One gene-based treatment for head and neck tumors has advanced into two ongoing Phase III trials, an adenovirus vector inserted with p53 (Advexin). This therapy is being developed for treating clinically advanced, recurrent squamous cell carcinoma of the neck, Dr. Clayman said. These are the only phase III studies regarding gene therapy in head and neck surgery that I know of, he said.
The research on p53 in the adenovirus vector began in 1998, Dr. Clayman said, noting that the resultant Phase I and II studies showed sufficient promise that he and other investigators wanted to study the treatment in a large clinical trial. Although we saw no dose-limiting toxicities, this therapy is restricted to intratumoral injections, he said. We’re not yet able to target the lesion by systemic injection.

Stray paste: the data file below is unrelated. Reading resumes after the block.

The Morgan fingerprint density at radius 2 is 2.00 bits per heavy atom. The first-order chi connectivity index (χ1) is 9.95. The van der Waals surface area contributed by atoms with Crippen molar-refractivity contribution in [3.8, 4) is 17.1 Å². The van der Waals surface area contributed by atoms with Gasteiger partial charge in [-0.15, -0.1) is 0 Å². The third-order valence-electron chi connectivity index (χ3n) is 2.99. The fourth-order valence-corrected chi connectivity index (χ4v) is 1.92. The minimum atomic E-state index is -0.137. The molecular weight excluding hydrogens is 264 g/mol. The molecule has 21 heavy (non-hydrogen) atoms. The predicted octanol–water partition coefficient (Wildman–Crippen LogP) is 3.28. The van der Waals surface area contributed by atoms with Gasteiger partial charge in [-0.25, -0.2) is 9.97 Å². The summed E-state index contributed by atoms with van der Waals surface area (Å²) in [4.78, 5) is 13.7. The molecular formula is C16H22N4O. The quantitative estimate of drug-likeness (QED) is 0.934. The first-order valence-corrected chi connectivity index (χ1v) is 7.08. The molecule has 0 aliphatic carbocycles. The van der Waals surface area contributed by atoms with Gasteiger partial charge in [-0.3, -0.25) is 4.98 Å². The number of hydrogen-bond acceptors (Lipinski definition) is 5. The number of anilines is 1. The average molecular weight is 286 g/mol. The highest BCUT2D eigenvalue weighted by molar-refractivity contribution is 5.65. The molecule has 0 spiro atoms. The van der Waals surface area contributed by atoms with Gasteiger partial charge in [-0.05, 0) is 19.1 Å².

In the case of p53, gene therapy is based on a tumor-suppressing gene. Other investigations are focused on other tumor-suppressing genes, such as p16. Other genes of interest address malignant lesions through other mechanisms. For example, thymidine kinase (TK) is an apoptotic gene, and immune-based genes such as interleukin-2 (IL-2) or IL-12 may also have potential in head and neck tumors. Such genes address malignancies by causing a local secretion of immune-stimulating factors.
In his research, Dr. O’Malley and his research partner, Daqing Li, MD, an associate professor of otorhinolaryngology-head and neck surgery at the University of Pennsylvania, where he is also the director of gene and molecular laboratories, have discovered a novel gene that disrupts the important cell process of DNA repair. The gene has not yet been named. When introduced into cancer cells, the gene makes the cancer cells more sensitive to the anti-tumor effects of radiation and/or chemotherapy. The gene, which has shown promise in animal studies, may be able to make radiation and chemotherapy more effective, or may make it possible to use lower doses of either and therefore make treatment less toxic to our patients.
Premalignant Lesions: Beyond Watchful Waiting or Excision